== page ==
This is what we've wanted all along. Of course, it's easier for the organization now, and more acceptable to more fans, given that these are not only young players, but hyped young prospects who are already mini-stars.
Through so many bad Royals seasons I was worn down by the pointlessness of the roster. Oh, wee, here's Terrence Long and Scott Elarton and Mike Jacobs and whomever. Guys with no future in the game or with the Royals. Shane Costa may have been no better (or even worse) but at least you could imagine the beginning of something. Yet the Royals never truly went young. Anyone order more Bloomquist?
This year, thankfully, they have. In June, I noted that the Royals were by weighted average the youngest team in baseball. The youngest lineup, the youngest pitchers, the youngest. Here were their numbers on June 13th:
- Hitters: 26.9
- Pitchers: 26.1
Today, the weighted average for Royals position players is down to 26.4 years of age. The AL average is 29 years, to give you a sense of scale. No one in the American League is really close to the Royals (Minnesota is next at 27.8) and that's without the next month of the average age continuing to drop as a number of rookies keep playing.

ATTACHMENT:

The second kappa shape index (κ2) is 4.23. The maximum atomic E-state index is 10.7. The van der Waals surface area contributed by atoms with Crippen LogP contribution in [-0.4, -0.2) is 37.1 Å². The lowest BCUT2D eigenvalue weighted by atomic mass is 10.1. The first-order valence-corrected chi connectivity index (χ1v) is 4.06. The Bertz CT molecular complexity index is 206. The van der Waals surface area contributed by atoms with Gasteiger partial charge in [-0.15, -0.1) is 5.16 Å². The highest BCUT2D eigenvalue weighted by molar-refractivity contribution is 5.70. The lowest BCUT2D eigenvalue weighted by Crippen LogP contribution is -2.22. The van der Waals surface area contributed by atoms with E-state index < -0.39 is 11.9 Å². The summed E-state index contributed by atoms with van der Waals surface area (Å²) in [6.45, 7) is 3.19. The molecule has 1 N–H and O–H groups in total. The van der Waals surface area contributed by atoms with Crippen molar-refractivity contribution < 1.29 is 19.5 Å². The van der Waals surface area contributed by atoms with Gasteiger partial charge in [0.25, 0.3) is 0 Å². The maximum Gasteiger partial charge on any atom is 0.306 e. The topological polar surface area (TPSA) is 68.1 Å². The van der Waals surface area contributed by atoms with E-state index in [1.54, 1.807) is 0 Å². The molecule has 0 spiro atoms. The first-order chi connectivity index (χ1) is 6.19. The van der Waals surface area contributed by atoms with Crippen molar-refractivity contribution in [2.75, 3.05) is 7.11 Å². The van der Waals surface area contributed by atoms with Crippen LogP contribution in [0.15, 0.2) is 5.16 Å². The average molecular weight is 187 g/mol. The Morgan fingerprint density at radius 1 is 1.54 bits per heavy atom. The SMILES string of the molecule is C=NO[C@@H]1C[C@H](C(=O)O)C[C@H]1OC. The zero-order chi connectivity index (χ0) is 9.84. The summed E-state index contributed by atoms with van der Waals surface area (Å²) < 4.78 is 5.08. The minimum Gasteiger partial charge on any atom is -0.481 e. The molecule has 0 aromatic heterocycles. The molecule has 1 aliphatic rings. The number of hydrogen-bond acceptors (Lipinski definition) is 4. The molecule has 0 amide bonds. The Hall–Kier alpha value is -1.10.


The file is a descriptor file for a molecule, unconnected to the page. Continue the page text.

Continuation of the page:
The pitchers have actually gotten a little older, despite all the kids in the bullpen. Today, the weighted average for Royals pitchers is 26.3, a tick up from where it was in August. That change is explained by young pitchers O`Sullivan and Mazzaro losing their starts to Paulino (27) and the continued presence of Francis (30) and Chen (34), the latter returning from his absence in early summer.
Royal hurlers are still, as a group, the youngest in the AL, although the Indians are now closing in (26.5 average).
Last year, the average age of Royal hitters was 28.9, in 2009, the pitchers were at 27.5. I like this version of a bad team so much better.